Cardinal Kasper denies making controversial comments about African bishops: reporter publishes audio

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by John-Henry Westen (originally published on LifeSiteNews.com)

After the publication of an interview with Zenit News yesterday in which Cardinal Walter Kasper made remarks widely interpreted as disparaging the contributions of African bishops at the Synod on the issue of homosexuality, the cardinal has now denied making such comments.

In response, Edward Pentin, the seasoned Catholic reporter who obtained the interview, has now published on his own website the full audio of the interview with the cardinal, who is best known for his controversial push at the Synod on the Family to allow divorced and remarried Catholics to receive communion in some cases.

While Pentin says he is standing behind his interview, Zenit has since removed the interview from their website.

“I am appalled. I have never spoken this way about Africans and I never would,” Kasper told German media after the interview was published. “I assure you that in these days and weeks…nobody from Zenit has introduced themselves to me and no one has asked for an interview. Nobody from Zenit has had an interview from me.”

On the recording, Cardinal Kasper can be heard speaking about different views on homosexuality among bishops saying, “The problem, as well, is that there are different problems of different continents and different cultures.”  Africa, he said, “is totally different from the West… especially about gays.”

When asked if African Synod Fathers are listened to on the subject, Kasper replied “no,” adding that the majority who hold those views won’t speak about them.

Pentin pressed again and Kasper said there must be a “general line in the Church” but that local bishops conferences should “solve their own problems.”  Kasper added, however, with regard to African bishops, “But they should not tell us too much what we have to do.”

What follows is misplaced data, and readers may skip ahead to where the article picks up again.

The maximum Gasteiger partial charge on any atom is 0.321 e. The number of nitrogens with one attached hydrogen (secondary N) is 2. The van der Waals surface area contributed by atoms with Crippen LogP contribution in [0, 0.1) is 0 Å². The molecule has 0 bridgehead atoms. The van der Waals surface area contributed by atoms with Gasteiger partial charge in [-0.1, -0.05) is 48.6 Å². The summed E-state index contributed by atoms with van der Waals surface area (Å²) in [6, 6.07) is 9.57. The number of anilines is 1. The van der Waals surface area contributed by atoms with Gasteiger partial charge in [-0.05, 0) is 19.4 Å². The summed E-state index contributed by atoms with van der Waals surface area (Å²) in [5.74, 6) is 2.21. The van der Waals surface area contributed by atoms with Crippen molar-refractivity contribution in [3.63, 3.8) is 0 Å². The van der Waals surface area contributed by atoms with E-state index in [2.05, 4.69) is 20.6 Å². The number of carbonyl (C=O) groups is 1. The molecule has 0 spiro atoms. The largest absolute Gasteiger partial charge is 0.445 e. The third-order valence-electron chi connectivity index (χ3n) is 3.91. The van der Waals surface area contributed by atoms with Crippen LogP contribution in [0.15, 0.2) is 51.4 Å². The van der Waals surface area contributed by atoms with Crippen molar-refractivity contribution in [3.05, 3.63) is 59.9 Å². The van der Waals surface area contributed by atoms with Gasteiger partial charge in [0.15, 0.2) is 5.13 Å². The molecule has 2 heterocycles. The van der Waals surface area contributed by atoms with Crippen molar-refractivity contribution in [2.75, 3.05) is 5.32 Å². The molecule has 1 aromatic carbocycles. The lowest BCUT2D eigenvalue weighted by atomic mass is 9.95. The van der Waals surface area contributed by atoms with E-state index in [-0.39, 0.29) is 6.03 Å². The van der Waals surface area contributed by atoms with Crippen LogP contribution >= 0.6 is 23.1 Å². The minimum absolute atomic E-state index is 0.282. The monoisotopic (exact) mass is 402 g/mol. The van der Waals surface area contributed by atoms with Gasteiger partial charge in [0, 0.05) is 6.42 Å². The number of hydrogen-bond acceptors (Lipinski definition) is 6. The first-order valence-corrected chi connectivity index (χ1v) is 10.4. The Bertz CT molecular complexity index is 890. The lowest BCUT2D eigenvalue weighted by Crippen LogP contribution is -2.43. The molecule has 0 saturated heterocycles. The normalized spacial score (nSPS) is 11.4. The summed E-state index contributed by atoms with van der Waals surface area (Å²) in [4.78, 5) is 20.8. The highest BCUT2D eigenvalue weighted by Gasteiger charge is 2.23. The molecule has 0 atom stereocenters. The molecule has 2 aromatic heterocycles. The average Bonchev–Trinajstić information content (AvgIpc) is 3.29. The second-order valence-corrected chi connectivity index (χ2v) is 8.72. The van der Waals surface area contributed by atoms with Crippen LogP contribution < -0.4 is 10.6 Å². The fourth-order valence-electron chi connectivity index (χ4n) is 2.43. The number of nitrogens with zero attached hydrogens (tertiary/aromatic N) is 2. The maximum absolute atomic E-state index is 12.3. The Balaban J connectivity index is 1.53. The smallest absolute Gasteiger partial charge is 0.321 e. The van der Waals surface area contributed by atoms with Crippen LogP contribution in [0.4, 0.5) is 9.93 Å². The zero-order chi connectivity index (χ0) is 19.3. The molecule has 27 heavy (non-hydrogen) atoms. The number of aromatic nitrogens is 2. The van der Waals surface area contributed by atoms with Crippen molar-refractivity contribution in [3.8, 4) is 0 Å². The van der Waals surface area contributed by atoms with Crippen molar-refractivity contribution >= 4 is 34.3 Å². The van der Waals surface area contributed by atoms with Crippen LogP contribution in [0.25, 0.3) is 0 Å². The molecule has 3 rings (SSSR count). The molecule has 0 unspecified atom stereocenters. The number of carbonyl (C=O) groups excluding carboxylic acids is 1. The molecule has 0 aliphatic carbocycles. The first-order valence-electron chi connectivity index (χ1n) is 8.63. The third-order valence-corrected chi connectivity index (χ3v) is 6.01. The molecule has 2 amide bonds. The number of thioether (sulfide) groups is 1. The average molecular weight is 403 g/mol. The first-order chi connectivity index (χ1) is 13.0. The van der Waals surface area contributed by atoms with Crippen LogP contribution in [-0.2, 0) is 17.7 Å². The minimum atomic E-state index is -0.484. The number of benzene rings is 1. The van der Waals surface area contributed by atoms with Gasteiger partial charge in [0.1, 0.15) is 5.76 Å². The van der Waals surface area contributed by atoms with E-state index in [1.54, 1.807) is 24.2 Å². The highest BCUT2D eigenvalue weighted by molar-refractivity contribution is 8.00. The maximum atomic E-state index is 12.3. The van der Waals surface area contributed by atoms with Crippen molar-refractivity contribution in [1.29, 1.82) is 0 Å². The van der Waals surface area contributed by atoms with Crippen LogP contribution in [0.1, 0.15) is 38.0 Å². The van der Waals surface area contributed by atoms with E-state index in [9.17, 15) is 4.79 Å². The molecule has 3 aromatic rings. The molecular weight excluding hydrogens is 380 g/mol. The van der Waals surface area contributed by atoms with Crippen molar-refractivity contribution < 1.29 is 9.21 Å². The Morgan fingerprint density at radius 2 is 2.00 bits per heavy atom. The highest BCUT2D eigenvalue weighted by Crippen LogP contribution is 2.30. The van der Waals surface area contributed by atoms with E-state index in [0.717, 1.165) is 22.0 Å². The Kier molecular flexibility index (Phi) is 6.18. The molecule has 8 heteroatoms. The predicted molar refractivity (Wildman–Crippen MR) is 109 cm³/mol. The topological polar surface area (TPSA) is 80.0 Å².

Pentin, who writes for several publications in addition to Zenit, explained in a public statement today that some of the confusion may stem from the fact that he introduced himself as a reporter for the National Catholic Register, but subsequently decided to publish the story with Zenit, for whom he also writes.

Pentin explained the circumstances of the interview, writing that Cardinal Kasper “spoke to me and two other journalists, one British, the other French, around 7.15pm on Tuesday as he left the Synod hall.”

Since they were all journalists, Pentin says he “figured the interview was on the record and His Eminence appeared happy to talk with us.”

He noted that he recorded the conversation on his iPhone and that the phone was visible.

“His Eminence made no comment about not wanting his remarks published,” says Pentin. “It depends on the context, but normally in such a situation, comments are considered on the record unless otherwise requested.”

In the interview Cardinal Kasper had also expressed his belief that a “majority” of the bishops in the Synod are in favor of his controversial proposal to allow divorced and remarried Catholics to receive communion in some circumstances. He also said that Pope Francis supports the proposal, saying, “the Pope wants it and the world needs it.”

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Voice of the Family is an international lay coalition of major pro-life and pro-family organizations that has formed to offer expertise and resources to leaders of the church, the media, NGOs, and governments before, during, and after the Catholic Church’s Synod on the Family. The Synod will end on 19 October.